India’s digital drive is gradually boosting financial inclusion and empowering women across villages, says Upasana Taku
If recent projections by the Boston Consulting Group are anything to go by, then half of India’s internet users will be rural, 40 per cent of which will be women, by 2020.
The digital gender divide is a hard reality and bridging the gender gap in mobile ownership and digital literacy will help empower women across the country. Interestingly, cheaper and easier availability of mobile handsets, the spread of wireless data networks beyond towns and cities, and the evolving consumer behaviours and preferences will all drive rural penetration and usage. They will transform the way rural consumers, a sizeable chunk of which is women, interact with companies.
Appreciating the direct link between telecom penetration and rural uplift, the Centre has sought to augment financial inclusion, including that of women, via its Digital India mission. Financial inclusion received a big fillip with the launch of the Pradhan Mantri Jan Dhan Yojana(PMJDY) in 2014, triggering the opening of millions of zero-balance bank accounts in rural areas. Of the 310 million-plus PMJDY bank accounts opened till date, around 53 per cent belong to women.
Additionally, in tandem with the Centre's National Rural Livelihood Mission, more than 1,500 Banking Correspondents (BCs) were enrolled in the villages of 13 financially-strapped states, under the World Bank’s National Rural Livelihood Project. Since less than 10 per cent of the nation’s 6,50,000-plus villages have bank branches, a digitally-enabled channel is the best mode of promoting greater financial inclusion. Taking all these factors into consideration, female BCs in villages need to be lauded for overcoming their early, inherent fears of digital technology while gaining familiarity with the financial ecosystem. Significantly, female BCs are better placed for acting as role models and encouraging village women to open bank accounts.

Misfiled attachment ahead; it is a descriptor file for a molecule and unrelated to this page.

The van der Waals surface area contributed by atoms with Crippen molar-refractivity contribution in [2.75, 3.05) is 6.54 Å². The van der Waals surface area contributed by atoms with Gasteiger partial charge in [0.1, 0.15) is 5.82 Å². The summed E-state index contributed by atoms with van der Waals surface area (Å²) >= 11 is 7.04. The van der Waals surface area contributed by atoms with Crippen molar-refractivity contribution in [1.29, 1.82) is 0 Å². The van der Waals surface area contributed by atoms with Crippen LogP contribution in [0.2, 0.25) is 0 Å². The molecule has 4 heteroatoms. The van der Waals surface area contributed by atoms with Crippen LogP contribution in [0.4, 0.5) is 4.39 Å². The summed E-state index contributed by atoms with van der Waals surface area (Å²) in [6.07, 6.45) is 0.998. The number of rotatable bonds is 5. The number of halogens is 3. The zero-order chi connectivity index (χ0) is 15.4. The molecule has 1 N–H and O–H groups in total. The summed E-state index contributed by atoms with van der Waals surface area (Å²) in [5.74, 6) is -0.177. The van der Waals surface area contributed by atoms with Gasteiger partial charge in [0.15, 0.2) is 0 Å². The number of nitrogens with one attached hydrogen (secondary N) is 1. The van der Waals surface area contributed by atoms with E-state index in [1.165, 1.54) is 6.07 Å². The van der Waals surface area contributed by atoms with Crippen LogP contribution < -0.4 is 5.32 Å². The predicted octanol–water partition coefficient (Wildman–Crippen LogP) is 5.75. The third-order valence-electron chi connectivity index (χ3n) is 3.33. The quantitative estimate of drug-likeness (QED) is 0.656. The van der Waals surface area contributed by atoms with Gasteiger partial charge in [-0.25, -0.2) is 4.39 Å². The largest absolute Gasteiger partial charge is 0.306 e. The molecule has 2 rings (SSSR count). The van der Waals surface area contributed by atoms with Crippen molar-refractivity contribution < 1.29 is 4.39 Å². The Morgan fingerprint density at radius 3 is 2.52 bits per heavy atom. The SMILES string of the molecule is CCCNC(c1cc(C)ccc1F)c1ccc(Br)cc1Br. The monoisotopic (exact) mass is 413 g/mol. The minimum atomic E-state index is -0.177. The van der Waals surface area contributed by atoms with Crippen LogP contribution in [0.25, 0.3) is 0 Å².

Fortunately, the rise of internet penetration in villages has generated greater awareness about the benefits of mobile technology. Rural women owning mobile phones are not only connecting with relatives in various places but also using them to undertake financial transactions and managing bank accounts. Undoubtedly, the digital revolution has fostered a sense of confidence among rural women and is playing a huge role in empowering them. The number of women with access to the internet, mobile phones and manageable bank accounts has risen over the last few years, primarily because of the Modi government’s initiatives around Digital India and Women Empowerment. The tone has been set but there is still a long way to go.
Driving Digital Initiatives
To facilitate nationwide communications, the Centre’s Bharat Net project plans to provide broadband connectivity to all gram panchayats in India. Till February this year, more than 1,10,000 gram panchayats were provided optical fibre connectivity in the first phase. The remaining 1,50,000 gram panchayats will receive connectivity in phase two which is scheduled for completion by March 2019.